Bodysurf Scotland has learnt about the Self-Directed Support policy that is currently being rolled out across the Highlands, ahead of other local authorities. Jeni-Lin Knott, a member of the core staffing team, holds a place on the Children’s Disability Services Self-Directed Support Operations Team and has specific expertise within this area. Bodysurf Scotland aims to ensure that the Dance and Movement Group and related provision is made sustainable and available to be offered as a Self-Directed Support package that will complement statutory provision in the future.
Through the project, Bodysurf Scotland aims to meet every wellbeing indicator set out in the Scottish Government’s policy ‘Getting it Right for Every Child’, including:
• Healthy: having the highest attainable standards of health and access to healthcare.
• Active: having opportunities to take part in activities such as play, recreation and sport.
• Included: having help to overcome social educational, physical and economy inequalities and being accepted as part of the community in which they live and learn.
Other unexpected challenges within the initial stages of the project, included referred participants moving out of the area and others withdrawing at short notice, thus increasing workload and lengthening the recruitment process. A direct result of running an after-school activity is that both the referral process and the dance and movement activities were restricted to term time, delaying provision until September 2013.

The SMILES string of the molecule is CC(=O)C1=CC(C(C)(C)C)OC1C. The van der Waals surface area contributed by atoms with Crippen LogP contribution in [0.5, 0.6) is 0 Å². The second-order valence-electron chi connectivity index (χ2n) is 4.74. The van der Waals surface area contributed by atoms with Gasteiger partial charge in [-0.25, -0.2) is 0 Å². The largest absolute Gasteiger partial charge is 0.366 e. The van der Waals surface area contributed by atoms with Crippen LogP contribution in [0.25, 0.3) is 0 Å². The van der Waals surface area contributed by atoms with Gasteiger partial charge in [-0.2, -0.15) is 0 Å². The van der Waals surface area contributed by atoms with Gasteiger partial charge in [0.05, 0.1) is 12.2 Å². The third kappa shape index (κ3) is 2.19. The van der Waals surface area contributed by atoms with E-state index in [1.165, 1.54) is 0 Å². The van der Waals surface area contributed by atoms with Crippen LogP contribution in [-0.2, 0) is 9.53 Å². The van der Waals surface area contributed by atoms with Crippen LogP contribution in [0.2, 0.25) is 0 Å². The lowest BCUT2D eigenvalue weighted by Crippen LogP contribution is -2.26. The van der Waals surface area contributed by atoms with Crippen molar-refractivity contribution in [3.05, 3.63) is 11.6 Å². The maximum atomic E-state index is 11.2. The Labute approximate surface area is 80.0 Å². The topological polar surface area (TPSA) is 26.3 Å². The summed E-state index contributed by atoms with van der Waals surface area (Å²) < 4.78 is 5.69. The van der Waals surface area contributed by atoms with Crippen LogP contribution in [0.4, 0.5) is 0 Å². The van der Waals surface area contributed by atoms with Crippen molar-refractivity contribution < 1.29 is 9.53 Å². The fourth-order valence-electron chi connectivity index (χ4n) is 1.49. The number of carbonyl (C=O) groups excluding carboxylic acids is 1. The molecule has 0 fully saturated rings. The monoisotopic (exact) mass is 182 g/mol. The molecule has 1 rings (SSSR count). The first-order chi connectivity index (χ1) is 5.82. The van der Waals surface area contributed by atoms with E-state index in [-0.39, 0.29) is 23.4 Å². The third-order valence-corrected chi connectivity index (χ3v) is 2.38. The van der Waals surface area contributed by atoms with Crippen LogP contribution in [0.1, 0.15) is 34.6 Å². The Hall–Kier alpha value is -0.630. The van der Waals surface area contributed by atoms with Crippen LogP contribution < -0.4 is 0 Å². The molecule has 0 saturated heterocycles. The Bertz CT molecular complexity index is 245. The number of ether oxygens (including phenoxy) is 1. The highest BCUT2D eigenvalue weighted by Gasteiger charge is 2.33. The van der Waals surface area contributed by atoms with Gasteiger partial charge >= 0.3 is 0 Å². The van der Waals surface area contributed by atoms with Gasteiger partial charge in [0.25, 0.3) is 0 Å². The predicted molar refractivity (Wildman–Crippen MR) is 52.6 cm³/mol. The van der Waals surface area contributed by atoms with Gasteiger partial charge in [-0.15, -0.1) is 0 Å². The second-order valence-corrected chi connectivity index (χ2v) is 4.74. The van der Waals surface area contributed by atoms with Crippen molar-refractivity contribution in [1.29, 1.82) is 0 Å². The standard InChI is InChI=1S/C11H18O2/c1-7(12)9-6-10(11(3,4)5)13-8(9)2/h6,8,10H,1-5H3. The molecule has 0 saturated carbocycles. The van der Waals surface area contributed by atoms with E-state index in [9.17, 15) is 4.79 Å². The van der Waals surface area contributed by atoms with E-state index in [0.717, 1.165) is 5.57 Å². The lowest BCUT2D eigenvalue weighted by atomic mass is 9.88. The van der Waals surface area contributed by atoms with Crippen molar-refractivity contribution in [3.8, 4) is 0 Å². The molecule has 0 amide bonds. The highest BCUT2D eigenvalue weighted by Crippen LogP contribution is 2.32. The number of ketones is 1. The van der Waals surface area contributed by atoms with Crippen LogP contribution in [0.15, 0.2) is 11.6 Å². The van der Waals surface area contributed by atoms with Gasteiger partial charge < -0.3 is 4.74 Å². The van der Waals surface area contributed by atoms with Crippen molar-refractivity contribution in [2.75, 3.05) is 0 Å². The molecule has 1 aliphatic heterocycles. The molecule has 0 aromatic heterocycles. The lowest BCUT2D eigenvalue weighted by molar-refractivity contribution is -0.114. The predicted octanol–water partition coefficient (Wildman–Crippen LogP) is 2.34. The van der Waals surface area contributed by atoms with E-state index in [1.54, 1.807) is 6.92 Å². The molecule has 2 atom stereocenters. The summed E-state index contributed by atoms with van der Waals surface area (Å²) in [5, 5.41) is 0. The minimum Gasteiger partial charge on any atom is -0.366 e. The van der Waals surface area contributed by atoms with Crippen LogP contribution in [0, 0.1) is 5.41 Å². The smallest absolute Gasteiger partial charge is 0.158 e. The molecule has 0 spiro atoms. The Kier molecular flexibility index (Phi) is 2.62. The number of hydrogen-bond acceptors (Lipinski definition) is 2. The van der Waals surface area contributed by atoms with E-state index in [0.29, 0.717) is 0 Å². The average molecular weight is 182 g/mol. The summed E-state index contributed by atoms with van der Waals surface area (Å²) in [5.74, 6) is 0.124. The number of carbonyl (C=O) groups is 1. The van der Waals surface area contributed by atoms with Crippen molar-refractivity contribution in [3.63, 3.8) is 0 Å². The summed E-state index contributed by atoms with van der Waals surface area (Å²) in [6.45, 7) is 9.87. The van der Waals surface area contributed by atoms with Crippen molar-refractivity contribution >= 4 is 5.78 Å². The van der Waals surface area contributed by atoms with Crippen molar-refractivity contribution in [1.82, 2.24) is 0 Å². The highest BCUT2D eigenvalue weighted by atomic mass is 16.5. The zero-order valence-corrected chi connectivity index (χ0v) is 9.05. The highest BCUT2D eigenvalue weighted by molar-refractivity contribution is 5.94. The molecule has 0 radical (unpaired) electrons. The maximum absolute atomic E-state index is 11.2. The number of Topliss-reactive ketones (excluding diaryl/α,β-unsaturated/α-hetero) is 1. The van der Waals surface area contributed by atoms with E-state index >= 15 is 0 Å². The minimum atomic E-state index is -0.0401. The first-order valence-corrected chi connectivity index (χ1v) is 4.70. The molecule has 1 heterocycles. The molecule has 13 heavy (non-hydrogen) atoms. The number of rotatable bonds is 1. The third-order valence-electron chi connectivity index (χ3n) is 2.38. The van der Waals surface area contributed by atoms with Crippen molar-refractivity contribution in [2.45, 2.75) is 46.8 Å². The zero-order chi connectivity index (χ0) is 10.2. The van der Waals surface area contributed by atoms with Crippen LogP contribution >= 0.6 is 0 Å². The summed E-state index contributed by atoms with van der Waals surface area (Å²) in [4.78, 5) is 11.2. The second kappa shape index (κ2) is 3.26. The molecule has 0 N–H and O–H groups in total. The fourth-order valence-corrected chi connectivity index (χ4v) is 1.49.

The compatibility of the recruited participants had unexpected challenges. Although referrals indicated the group would be compatible, the needs of some participants were much greater and also different than we were informed of and therefore anticipated, resulting in more work being done to ensure safety and wellbeing, lengthening the initial stages and settling-in period and requiring the participant group to be smaller than planned.
Although this extended preparation and planning period resulted in the project being delayed, the creation of formal contracts, policies, procedures and risk assessments in alongside the training of staff and volunteers, has provided Bodysurf Scotland with robust administrative and procedural systems in order to support health and social sector provision. Bodysurf Scotland is growing in confidence in the sector and committed to further developing knowledge and expertise in this area for the future delivery of service. The above learning will undoubtedly benefit future initiatives and projects.